If a name or business name is not known, users may opt to use the two wild card characters available—i.e. the percentage sign (%) and underscore (_). While the % can be used to find all letter combinations following an entry, underscores may be used to replace multiple characters. These wild card characters are most useful if the partial information can be provided by the user.
- Lookup by Case Number
To search for a record using its case number, users of the OSCN Docket Tool must furnish the Case Number textbook with the case number of the record in the format CM–2002–1234. Along with the case number, the user must also provide the county in which the case was filed/heard. Court case records may also be searched by lower court case number (Appellate only) in which case the user will be required to provide the filing year along with the court which issued the appealed judgment.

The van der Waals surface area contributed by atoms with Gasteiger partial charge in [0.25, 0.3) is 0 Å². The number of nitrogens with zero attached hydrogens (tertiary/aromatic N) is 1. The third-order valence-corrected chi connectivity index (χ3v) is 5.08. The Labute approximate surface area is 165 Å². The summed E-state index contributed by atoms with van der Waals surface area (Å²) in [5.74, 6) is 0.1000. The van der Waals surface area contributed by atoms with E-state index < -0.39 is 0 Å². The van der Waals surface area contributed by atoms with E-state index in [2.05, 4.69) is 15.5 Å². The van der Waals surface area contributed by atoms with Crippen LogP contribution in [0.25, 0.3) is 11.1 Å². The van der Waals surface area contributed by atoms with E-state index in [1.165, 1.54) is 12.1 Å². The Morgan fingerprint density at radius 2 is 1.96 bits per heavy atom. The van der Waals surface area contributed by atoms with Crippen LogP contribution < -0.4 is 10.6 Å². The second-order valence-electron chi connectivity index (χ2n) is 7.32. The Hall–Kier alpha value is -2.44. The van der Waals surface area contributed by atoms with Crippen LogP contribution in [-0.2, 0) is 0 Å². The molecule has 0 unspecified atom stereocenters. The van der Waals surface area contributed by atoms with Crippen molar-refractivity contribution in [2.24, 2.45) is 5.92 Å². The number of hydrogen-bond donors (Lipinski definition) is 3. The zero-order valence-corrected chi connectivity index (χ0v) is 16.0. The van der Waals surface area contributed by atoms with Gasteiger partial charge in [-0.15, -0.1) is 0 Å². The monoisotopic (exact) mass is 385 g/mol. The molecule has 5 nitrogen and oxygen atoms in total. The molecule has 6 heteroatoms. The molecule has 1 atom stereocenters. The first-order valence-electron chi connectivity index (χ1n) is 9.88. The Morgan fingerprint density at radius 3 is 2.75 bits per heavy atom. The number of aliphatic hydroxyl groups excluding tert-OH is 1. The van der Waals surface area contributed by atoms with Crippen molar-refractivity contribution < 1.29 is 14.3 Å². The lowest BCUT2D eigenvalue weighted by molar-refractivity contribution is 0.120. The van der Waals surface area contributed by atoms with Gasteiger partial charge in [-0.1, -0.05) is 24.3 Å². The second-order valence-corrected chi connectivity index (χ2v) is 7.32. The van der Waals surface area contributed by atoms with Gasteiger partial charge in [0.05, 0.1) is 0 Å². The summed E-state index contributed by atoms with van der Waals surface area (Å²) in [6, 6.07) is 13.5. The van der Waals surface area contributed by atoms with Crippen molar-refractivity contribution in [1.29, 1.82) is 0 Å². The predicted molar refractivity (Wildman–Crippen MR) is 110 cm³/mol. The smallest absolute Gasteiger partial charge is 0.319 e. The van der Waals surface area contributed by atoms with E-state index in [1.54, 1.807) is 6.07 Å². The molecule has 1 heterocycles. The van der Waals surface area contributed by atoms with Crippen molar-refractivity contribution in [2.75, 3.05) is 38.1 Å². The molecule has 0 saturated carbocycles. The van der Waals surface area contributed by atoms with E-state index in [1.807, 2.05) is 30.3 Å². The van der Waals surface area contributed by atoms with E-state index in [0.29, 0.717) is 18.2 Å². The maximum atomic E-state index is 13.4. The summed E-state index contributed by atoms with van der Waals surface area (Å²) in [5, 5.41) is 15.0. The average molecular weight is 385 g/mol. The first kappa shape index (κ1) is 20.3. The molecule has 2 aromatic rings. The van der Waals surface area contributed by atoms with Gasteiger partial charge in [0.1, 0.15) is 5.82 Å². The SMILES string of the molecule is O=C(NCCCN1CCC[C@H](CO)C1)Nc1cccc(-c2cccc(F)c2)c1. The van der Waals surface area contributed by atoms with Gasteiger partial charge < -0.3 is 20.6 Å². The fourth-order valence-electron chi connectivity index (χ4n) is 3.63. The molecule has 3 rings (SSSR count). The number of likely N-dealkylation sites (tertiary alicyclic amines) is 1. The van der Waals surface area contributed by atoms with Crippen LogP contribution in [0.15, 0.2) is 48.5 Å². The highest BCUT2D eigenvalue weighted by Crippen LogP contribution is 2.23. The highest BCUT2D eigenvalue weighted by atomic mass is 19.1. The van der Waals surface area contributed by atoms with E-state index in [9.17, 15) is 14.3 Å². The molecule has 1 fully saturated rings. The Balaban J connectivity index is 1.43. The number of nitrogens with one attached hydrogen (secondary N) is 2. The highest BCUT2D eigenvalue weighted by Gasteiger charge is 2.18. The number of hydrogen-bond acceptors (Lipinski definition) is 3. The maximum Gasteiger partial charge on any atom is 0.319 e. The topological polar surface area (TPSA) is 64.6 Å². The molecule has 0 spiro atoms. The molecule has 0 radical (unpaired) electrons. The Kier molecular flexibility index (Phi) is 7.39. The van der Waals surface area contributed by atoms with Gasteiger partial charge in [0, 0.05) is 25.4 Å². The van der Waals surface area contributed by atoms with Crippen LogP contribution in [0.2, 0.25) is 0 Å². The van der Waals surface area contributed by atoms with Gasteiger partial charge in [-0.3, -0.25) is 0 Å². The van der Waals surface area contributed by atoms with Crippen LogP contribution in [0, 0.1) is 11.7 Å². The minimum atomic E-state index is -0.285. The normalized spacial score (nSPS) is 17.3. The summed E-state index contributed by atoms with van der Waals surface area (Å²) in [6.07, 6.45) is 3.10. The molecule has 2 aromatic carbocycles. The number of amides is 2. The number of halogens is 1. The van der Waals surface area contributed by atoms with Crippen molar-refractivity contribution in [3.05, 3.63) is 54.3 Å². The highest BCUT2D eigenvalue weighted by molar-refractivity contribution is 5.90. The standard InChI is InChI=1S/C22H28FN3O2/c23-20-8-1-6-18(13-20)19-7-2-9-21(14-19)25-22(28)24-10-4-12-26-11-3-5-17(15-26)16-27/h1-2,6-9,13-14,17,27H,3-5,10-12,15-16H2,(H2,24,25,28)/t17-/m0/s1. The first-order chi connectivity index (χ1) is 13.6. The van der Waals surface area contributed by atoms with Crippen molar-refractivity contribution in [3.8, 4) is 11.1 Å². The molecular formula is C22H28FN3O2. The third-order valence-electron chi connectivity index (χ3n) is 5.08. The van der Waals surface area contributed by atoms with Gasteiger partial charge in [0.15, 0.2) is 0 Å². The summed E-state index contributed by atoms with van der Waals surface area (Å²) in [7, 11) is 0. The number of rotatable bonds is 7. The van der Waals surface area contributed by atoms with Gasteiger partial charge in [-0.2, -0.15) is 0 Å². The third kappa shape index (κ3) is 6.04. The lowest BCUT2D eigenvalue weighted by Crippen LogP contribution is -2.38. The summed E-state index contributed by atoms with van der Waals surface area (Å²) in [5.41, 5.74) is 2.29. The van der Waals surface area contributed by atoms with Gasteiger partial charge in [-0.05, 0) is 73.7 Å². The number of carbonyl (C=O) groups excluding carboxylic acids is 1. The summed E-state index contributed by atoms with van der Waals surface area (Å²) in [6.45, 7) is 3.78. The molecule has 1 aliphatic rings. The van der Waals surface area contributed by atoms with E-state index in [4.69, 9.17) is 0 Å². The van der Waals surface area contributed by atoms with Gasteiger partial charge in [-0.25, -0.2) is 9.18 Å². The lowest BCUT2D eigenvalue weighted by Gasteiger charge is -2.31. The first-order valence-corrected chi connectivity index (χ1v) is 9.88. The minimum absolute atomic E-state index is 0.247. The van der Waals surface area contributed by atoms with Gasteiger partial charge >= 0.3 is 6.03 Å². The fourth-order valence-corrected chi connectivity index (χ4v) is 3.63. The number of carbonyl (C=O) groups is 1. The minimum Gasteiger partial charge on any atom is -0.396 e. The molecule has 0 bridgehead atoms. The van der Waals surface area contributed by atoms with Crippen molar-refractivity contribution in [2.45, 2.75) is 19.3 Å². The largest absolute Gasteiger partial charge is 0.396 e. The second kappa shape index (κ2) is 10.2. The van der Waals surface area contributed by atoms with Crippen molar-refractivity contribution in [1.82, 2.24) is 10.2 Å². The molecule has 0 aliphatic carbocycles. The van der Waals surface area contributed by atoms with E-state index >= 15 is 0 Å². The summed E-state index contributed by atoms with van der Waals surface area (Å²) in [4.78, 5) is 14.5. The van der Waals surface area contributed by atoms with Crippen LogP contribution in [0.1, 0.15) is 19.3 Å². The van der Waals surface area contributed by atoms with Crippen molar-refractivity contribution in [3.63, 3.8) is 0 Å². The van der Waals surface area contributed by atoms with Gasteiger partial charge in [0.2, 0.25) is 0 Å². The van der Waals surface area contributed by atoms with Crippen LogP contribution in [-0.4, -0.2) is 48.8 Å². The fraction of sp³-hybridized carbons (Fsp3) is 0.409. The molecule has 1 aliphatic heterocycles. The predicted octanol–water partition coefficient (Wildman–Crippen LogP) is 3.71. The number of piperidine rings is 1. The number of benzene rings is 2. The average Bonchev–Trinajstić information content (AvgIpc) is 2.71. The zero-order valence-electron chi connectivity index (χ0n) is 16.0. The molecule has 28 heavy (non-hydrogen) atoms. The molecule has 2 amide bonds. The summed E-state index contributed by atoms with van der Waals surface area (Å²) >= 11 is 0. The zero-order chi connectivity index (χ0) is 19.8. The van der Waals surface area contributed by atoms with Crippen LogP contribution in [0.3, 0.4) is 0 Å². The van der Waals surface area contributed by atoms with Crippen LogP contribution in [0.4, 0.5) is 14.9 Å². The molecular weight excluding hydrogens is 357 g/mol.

In addition to the above, publicly available records are accessible from some third-party websites. These websites offer the benefit of not being limited by geographical record availability and can often serve as a starting point when researching a specific or multiple records. To find a record using the search engines on these sites, interested parties must provide:
- The name of someone involved providing it is a not a juvenile
- The assumed location of the record in question such as a city, county, or state name
Third-party sites are not government-sponsored websites, and record availability may differ from official channels
How do I Access Oklahoma Criminal Court Records in Person?